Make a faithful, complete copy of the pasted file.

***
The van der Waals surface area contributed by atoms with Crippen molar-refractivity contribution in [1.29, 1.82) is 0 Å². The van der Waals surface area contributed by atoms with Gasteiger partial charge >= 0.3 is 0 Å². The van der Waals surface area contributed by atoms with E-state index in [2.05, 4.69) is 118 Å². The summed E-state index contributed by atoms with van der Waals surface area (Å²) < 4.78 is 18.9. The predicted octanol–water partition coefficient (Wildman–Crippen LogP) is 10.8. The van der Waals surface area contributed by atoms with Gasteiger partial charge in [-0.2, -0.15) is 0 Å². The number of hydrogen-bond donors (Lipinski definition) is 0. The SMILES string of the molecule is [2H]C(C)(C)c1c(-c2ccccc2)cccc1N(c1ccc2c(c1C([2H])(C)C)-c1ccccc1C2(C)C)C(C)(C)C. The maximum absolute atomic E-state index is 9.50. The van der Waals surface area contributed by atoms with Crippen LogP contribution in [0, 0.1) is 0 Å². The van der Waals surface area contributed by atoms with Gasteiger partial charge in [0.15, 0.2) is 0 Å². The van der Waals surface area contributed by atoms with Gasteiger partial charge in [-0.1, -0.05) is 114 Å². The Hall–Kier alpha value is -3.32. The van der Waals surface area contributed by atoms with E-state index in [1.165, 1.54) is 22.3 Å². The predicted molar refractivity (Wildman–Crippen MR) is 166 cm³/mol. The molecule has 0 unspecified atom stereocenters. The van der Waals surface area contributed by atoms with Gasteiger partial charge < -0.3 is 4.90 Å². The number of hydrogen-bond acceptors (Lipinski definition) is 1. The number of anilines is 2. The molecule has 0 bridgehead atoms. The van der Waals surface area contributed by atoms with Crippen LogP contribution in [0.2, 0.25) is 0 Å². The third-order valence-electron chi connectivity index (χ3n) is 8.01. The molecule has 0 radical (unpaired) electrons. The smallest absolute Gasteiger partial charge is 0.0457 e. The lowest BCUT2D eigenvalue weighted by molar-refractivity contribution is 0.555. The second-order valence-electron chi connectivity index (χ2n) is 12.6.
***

The van der Waals surface area contributed by atoms with Crippen molar-refractivity contribution in [1.29, 1.82) is 0 Å². The van der Waals surface area contributed by atoms with Gasteiger partial charge >= 0.3 is 0 Å². The van der Waals surface area contributed by atoms with E-state index in [2.05, 4.69) is 118 Å². The summed E-state index contributed by atoms with van der Waals surface area (Å²) < 4.78 is 18.9. The predicted octanol–water partition coefficient (Wildman–Crippen LogP) is 10.8. The van der Waals surface area contributed by atoms with Gasteiger partial charge in [-0.2, -0.15) is 0 Å². The number of hydrogen-bond donors (Lipinski definition) is 0. The SMILES string of the molecule is [2H]C(C)(C)c1c(-c2ccccc2)cccc1N(c1ccc2c(c1C([2H])(C)C)-c1ccccc1C2(C)C)C(C)(C)C. The maximum absolute atomic E-state index is 9.50. The van der Waals surface area contributed by atoms with Crippen LogP contribution in [0, 0.1) is 0 Å². The van der Waals surface area contributed by atoms with Gasteiger partial charge in [0.15, 0.2) is 0 Å². The van der Waals surface area contributed by atoms with Gasteiger partial charge in [-0.1, -0.05) is 114 Å². The Hall–Kier alpha value is -3.32. The van der Waals surface area contributed by atoms with E-state index in [1.165, 1.54) is 22.3 Å². The predicted molar refractivity (Wildman–Crippen MR) is 166 cm³/mol. The molecule has 0 unspecified atom stereocenters. The van der Waals surface area contributed by atoms with Gasteiger partial charge < -0.3 is 4.90 Å². The number of hydrogen-bond acceptors (Lipinski definition) is 1. The number of anilines is 2. The molecule has 0 bridgehead atoms. The van der Waals surface area contributed by atoms with Crippen LogP contribution in [0.2, 0.25) is 0 Å². The third-order valence-electron chi connectivity index (χ3n) is 8.01. The molecule has 0 radical (unpaired) electrons. The smallest absolute Gasteiger partial charge is 0.0457 e. The lowest BCUT2D eigenvalue weighted by molar-refractivity contribution is 0.555. The second-order valence-electron chi connectivity index (χ2n) is 12.6.